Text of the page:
In order to successfully execute EBB, community based organizations have to be able to market to households. It is important that CBOs and other anchor institutions are able to communicate with their respective communities about their options. By providing this funding, community members will be more aware of their options and be empowered to make informed decisions when signing up for the services available.
I want to focus on one critical aspect of moving through and forward from this difficult time: bringing high-quality, affordable broadband into every home—something that’s at the heart of so many of the economic development priorities you are exploring during 2021’s conference. We can no longer defer the hard work on digital equity and believe that a future group and time will solve this issue. This is the time, and now is the moment. My top priority for the coming weeks is getting emergency broadband access to as many Americans as possible. I encourage all of you to reach out to me and my staff if you have ideas about how we can make sure every eligible Tribal household knows about the Emergency Broadband Benefit (EBB). If you care about getting emergency relief to every eligible American, reach out to your broadband provider and the companies that serve your constituents, and let them know that their participation is important.
Beyond the EBB, there are additional concrete steps the FCC should take.
- Lifeline needs an update.
- We need to make sure that the FCC’s investments in infrastructure lead to service that American families can actually afford. I was first on the FCC to call for consideration of requiring USF recipients to provide an affordable option as a condition of receiving high-cost support.
- We need to update our E-Rate program with badly needed flexibility.
- I’m eager to work with congressional leaders to expand the FCC’s ability to respond to the affordability challenge. Congress should build on the bipartisan support for the Emergency Broadband Benefit and accelerate efforts to make broadband affordable. The Accessible, Affordable Internet for All Act, for example, includes many great ideas and an infusion of funding.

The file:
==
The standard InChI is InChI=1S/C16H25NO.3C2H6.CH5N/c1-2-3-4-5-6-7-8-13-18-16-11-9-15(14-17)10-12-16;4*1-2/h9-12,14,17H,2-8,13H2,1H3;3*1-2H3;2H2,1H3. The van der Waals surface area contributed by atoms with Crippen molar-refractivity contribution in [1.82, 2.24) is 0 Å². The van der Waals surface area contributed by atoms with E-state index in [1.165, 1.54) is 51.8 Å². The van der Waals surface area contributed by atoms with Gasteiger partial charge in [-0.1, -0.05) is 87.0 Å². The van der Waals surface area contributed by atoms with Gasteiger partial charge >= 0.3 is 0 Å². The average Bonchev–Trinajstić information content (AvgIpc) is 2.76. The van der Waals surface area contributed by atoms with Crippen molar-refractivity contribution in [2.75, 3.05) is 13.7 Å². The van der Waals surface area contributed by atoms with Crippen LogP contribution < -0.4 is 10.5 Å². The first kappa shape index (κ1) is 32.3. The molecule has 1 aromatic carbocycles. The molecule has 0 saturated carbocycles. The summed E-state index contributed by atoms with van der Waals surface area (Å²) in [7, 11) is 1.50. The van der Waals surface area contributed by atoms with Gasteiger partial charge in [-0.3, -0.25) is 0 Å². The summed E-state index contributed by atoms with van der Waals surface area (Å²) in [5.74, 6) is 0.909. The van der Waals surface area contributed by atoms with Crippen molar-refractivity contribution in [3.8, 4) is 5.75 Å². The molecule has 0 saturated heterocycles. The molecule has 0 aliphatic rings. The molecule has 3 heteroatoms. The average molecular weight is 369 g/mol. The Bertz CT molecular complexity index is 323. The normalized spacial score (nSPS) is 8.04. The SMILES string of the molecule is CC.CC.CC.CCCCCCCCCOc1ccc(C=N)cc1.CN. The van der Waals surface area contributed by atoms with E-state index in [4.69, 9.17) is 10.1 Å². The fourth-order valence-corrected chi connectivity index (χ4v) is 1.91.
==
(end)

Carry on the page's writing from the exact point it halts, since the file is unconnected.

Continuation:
Appalachia represents a key test for President Joe Biden's $20 billion plan to get broadband access to communities that don't have it. President Biden, who said during his campaign that rebuilding the middle class in America is the "moral obligation of our time," faces a myriad of challenges in closing the gap, from actually laying down fiber-optic lines to educating consumers and ensuring that prices are affordable. In 127 of Appalachia's 420 counties, less than 75% of households had a connected device. Comprehensive broadband access has become a fight to hold massive companies accountable to the communities they often monopolize, while fighting to establish locally owned alternatives despite a siege of industry lobbying and influence. Meanwhile, inflated stats on connection rates, speeds and affordability have concealed the true extent of the digital divide in the region, leaving many frustrated by the lack of progress. Municipal broadband is either wholly or partially prohibited in 22 states. Seven of those states are in Appalachia, creating a patchwork of municipal service battlegrounds largely fought over by the lobbying arms of incumbent telecoms. With Appalachia's tangle of broadband problems waiting at the door, the Biden administration's goal of closing the gap is a tall order.